Small is big this week at the Tacoma Home & Garden Show at the Tacoma Dome.
Inside Tacoma’s largest space by volume are two houses — two really small houses.
They’re part of what show promoters are calling the “tiny house revolution.” It’s a movement toward living in small spaces.
“We’re meeting a lot of people who are planning to live tiny,” said builder Kurt Galley.
The two homes on display are 200 square feet each. Both have a bathroom, kitchen and sleeping lofts. All of it could fit in a large walk-in closet.
Base price: $31,500.
The homes were built by Galley’s Carriage Houses Northwest. The Shoreline-based company brought to the show two of its six models —the Northwest Cedar Bungalow and the Big Little Barn.
The homes were attracting a lot of attention.
On Thursday, showgoers entered, took a 360-degree spin and stepped out.
That’s typical, Galley said.
“It takes people about 30 seconds to see everything that they want to see,” he said.
These are not RVs. The 9-by-22-foot homes seem downright spacious compared to those.
“People say, ‘Wow. I can’t believe you got a shower and a toilet in there,’ ” Galley said.
He buys the exterior shells from an Oregon builder and finishes them to owner specifications.
He’s been making the homes since last summer. He thought customers would use them for backyard cottages, vacation homes, Airbnb rentals, home offices, art studios and mother-in-law cottages.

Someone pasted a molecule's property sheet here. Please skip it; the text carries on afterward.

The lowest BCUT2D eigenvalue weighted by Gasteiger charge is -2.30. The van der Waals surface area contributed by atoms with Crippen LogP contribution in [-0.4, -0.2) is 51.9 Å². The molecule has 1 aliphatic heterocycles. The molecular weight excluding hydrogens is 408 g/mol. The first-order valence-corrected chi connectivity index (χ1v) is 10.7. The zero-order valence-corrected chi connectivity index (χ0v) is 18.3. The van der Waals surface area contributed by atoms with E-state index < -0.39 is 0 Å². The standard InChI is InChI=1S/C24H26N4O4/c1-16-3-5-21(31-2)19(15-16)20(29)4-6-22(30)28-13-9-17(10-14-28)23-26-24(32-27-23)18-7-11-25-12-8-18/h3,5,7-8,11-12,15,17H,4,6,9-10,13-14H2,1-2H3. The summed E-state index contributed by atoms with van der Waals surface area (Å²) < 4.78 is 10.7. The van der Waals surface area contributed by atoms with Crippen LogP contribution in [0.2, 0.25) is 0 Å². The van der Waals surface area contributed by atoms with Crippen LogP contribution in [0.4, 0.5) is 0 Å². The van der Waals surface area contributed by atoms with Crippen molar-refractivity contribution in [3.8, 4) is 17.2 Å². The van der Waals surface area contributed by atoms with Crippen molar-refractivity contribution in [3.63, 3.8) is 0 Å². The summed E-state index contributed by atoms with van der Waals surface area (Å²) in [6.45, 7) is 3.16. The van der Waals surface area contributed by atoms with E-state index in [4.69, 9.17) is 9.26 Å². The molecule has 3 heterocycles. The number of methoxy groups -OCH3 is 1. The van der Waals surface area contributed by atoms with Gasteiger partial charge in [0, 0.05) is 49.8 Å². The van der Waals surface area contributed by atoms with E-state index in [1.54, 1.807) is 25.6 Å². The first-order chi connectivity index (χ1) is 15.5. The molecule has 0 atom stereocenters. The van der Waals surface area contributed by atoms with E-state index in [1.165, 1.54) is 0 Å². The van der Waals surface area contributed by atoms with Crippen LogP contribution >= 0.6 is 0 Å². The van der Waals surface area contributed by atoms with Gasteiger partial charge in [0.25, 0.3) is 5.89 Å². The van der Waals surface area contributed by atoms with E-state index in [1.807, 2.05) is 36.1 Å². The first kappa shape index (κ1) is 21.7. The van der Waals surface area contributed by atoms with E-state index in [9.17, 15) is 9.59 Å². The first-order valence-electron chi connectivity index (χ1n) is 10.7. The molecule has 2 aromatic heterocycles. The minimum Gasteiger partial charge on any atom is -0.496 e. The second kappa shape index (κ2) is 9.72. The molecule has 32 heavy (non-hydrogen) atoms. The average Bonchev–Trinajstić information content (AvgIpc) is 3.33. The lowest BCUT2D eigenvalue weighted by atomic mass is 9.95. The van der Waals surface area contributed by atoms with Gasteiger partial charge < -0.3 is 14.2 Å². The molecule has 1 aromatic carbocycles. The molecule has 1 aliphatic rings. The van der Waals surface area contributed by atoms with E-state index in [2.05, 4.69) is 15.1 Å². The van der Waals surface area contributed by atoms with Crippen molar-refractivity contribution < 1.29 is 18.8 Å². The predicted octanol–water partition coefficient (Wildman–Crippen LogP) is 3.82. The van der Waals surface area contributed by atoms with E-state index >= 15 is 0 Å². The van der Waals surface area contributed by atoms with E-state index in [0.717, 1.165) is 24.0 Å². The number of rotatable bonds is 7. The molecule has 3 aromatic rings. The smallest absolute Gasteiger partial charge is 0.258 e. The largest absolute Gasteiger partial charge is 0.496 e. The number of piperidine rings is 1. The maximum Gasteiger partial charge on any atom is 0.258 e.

Instead, they are using them as a full-time living structures.
“We’re meeting a lot of young people who are prepared to live in 200 square feet,” Galley said. “Millennials are concerned about their carbon footprint. So a lot of them are already thinking small in everything that they do.”
Tiny houses are not without controversy.
“Before you even think about this, find out what your local codes are,” Galley said.
Steilacoom’s tiny house couple, Peter and Shannon Johnson, came up against town officials in 2016.
The administration ruled the couple’s 200-square-foot home could not be used as a permanent residence.
The Johnsons moved out of the home this month, after their appeal to the town was denied.
Cities in Pierce County and the county itself do not have regulations specific to tiny homes, making it a gray area for consumers looking to buy a home for a full-time residence.
One couple at Thursday’s show, Sue and Bob Japhet of Olympia, were checking out the model homes as a possible living arrangement on vacation property.
They weren’t impressed with the lofts, which require ladders to reach.
“We know what sleeping in a loft is like,” Sue said.
The 34th annual show runs through Sunday and features more than 500 exhibitors, a Vintage Market, how-to seminars, garden displays and more. Parking is free.